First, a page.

A Poetry Lesson From "The Teacher" to Teachers

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A Fun Filled Lesson in Poetry
As The Teacher, sometimes it is necessary to give something back to my wife’s readers. This post is going to be an outline for a lesson on poetry and specifically writing Haiku’s. I came across this idea from a co-worker, but only used their idea of teaching Haiku’s. The book, Haiku format, and how I taught it is original from me. I hope you find this unique and something to use at the end of the year when grades are finished.
Student Engagement:
During the part of the lesson I began by reading the book’s title to my student: Dogku. Only read them the title, DON’T show them the book. After this I asked them to predict what the book would be about and I recorded several answers. After this I showed the students the picture of the book and had them come up with a reason the book was called Dogku.
Read a Long:
(NOTE: This book is written so each page of text is written in Haiku Format) After the predictions, I read the book to the students showing the pictures as I read. I also ask questions to enhance comprehension.
Next, I used a PowerPoint presentation that explained what a Haiku is. It is a Japanese form of poetry. Usually about nature, family, friends, etc. I also explained that this is a very short type of poetry that doesn’t require rhyming. Next I showed them how each line has a specific amount of syllables. The first line has 5, second line has 7, and the third and last line has 5 again. After I reached this point, I used the next 10 minutes to teach or re-teach a lesson on syllabication.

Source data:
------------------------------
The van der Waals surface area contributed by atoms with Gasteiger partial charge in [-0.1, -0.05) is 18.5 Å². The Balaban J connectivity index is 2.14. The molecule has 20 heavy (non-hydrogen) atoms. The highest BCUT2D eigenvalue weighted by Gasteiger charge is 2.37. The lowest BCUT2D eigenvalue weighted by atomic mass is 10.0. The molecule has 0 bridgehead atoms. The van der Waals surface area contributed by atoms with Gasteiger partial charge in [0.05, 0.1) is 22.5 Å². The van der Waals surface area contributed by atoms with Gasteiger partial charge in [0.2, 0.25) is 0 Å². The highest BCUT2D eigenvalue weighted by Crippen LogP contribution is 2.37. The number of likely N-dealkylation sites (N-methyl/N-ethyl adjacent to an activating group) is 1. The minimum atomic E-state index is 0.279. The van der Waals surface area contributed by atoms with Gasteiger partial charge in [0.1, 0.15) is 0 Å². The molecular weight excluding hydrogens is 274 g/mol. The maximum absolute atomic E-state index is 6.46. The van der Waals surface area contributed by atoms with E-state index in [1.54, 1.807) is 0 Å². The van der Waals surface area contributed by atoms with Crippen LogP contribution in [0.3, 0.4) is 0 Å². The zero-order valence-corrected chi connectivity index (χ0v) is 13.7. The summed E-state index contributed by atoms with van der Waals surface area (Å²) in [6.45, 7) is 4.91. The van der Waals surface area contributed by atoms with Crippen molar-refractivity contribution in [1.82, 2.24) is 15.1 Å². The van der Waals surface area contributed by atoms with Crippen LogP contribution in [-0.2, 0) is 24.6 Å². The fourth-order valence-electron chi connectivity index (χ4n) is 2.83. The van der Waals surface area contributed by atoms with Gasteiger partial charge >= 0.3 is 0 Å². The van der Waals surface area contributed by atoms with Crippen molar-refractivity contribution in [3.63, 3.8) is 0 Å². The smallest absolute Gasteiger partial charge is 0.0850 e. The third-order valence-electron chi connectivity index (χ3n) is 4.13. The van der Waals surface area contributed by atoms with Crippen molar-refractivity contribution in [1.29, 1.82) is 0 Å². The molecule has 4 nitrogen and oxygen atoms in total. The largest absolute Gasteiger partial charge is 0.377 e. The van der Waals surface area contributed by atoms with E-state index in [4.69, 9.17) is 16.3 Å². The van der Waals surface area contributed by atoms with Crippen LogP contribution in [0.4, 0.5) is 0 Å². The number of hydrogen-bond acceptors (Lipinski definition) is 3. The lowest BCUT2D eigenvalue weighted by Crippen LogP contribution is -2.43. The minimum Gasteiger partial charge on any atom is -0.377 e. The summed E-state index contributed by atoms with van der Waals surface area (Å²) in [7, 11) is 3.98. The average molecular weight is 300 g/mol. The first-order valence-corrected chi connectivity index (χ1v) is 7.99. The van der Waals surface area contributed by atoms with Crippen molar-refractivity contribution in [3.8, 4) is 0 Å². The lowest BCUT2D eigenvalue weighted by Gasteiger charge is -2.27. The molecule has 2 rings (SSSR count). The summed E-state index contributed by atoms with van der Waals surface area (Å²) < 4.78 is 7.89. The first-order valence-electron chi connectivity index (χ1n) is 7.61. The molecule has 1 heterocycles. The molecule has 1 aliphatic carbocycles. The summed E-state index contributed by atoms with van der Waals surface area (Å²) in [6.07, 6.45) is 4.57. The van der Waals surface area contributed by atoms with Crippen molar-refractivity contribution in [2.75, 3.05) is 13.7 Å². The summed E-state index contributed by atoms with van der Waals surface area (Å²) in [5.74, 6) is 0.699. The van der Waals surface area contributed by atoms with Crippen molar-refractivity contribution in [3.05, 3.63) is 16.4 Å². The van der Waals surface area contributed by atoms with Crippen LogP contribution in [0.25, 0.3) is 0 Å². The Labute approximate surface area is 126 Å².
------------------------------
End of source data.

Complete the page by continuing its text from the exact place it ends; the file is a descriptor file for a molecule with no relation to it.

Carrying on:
Guided Practice:
During this part of the lesson I asked someone to now explain why the book I read was titled Dogku? Usually one or two students get close, so I helped form an answer in their minds. Then I reread a few pages and have the students count the syllables of each line. After this I show a non example of a Haiku using a simple poem. I love to use Shel Silverstein and his book Where the Sidewalk Ends.

Independent Practice:
I ask each child to think of a topic, it can be anything. Once they brainstorm about a topic, I have them write a Haiku about this topic. Once they write the Haiku, I have them read it to a partner to check the syllabication and then they are allowed to bring it to me. Once I have it, we use the Haiku Template. This allows them to type their title, haiku, a box for pictures or drawings, and their name.
Examples from this year’s Second Grade Students.
Nature rocks a lot.
All the birds go a chirp’en.
Nature rocks a lot.
The Day I went Fishku!
I caught a BIG fish.
It was the Biggest Fish there.
It was exciting!
The Doctor and His Family
The doctor is tall.
So are his son and daughter,
And his wife he loves!
The Big Game
The football was big!
I caught the ball and I scored.
We won the game. YES!
My Shark!
I caught a big shark.
It was a big tiger shark.
Teeth used in necklace.


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One Comment

  1. The Teachers Wife says:

    The Teacher,

    If any teacher would like the Haiku Template, please leave a comment and an e-mail saying so. I will e-mail you a WORD document you can use as a template. All that has to be done is enter the title, write the haiku, and the students name. After the haiku it gives you a box to draw a picture about your haiku.

    Thanks THE TEACHER

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